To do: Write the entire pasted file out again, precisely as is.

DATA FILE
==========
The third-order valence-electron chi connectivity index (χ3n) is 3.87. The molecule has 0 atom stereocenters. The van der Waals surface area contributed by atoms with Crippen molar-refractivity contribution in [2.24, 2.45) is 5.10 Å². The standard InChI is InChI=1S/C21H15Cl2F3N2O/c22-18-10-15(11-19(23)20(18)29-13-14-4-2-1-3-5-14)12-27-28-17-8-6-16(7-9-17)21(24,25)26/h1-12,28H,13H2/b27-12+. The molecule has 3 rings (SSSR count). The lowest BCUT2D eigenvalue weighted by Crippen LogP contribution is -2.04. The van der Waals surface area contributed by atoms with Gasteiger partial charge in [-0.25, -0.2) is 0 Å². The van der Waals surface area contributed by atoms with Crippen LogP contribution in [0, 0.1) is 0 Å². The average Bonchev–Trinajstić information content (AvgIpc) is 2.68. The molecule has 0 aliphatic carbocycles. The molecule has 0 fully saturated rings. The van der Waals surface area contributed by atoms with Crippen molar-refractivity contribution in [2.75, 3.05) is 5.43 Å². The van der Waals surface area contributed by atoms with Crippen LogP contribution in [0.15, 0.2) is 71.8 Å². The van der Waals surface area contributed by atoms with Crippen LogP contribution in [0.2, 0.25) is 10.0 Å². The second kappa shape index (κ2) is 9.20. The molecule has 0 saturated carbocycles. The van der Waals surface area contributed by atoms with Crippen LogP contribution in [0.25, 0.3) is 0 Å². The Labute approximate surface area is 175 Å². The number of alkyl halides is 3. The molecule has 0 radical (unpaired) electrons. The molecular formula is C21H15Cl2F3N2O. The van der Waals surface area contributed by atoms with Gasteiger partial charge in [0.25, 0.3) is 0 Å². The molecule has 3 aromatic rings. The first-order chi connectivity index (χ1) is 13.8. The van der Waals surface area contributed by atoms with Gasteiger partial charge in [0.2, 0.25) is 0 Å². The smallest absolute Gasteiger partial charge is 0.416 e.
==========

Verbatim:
The third-order valence-electron chi connectivity index (χ3n) is 3.87. The molecule has 0 atom stereocenters. The van der Waals surface area contributed by atoms with Crippen molar-refractivity contribution in [2.24, 2.45) is 5.10 Å². The standard InChI is InChI=1S/C21H15Cl2F3N2O/c22-18-10-15(11-19(23)20(18)29-13-14-4-2-1-3-5-14)12-27-28-17-8-6-16(7-9-17)21(24,25)26/h1-12,28H,13H2/b27-12+. The molecule has 3 rings (SSSR count). The lowest BCUT2D eigenvalue weighted by Crippen LogP contribution is -2.04. The van der Waals surface area contributed by atoms with Gasteiger partial charge in [-0.25, -0.2) is 0 Å². The van der Waals surface area contributed by atoms with Crippen LogP contribution in [0, 0.1) is 0 Å². The average Bonchev–Trinajstić information content (AvgIpc) is 2.68. The molecule has 0 aliphatic carbocycles. The molecule has 0 fully saturated rings. The van der Waals surface area contributed by atoms with Crippen molar-refractivity contribution in [2.75, 3.05) is 5.43 Å². The van der Waals surface area contributed by atoms with Crippen LogP contribution in [0.15, 0.2) is 71.8 Å². The van der Waals surface area contributed by atoms with Crippen LogP contribution in [0.2, 0.25) is 10.0 Å². The second kappa shape index (κ2) is 9.20. The molecule has 0 saturated carbocycles. The van der Waals surface area contributed by atoms with Crippen LogP contribution in [0.25, 0.3) is 0 Å². The Labute approximate surface area is 175 Å². The number of alkyl halides is 3. The molecule has 0 radical (unpaired) electrons. The molecular formula is C21H15Cl2F3N2O. The van der Waals surface area contributed by atoms with Gasteiger partial charge in [0.25, 0.3) is 0 Å². The molecule has 3 aromatic rings. The first-order chi connectivity index (χ1) is 13.8. The van der Waals surface area contributed by atoms with Gasteiger partial charge in [0.2, 0.25) is 0 Å². The smallest absolute Gasteiger partial charge is 0.416 e.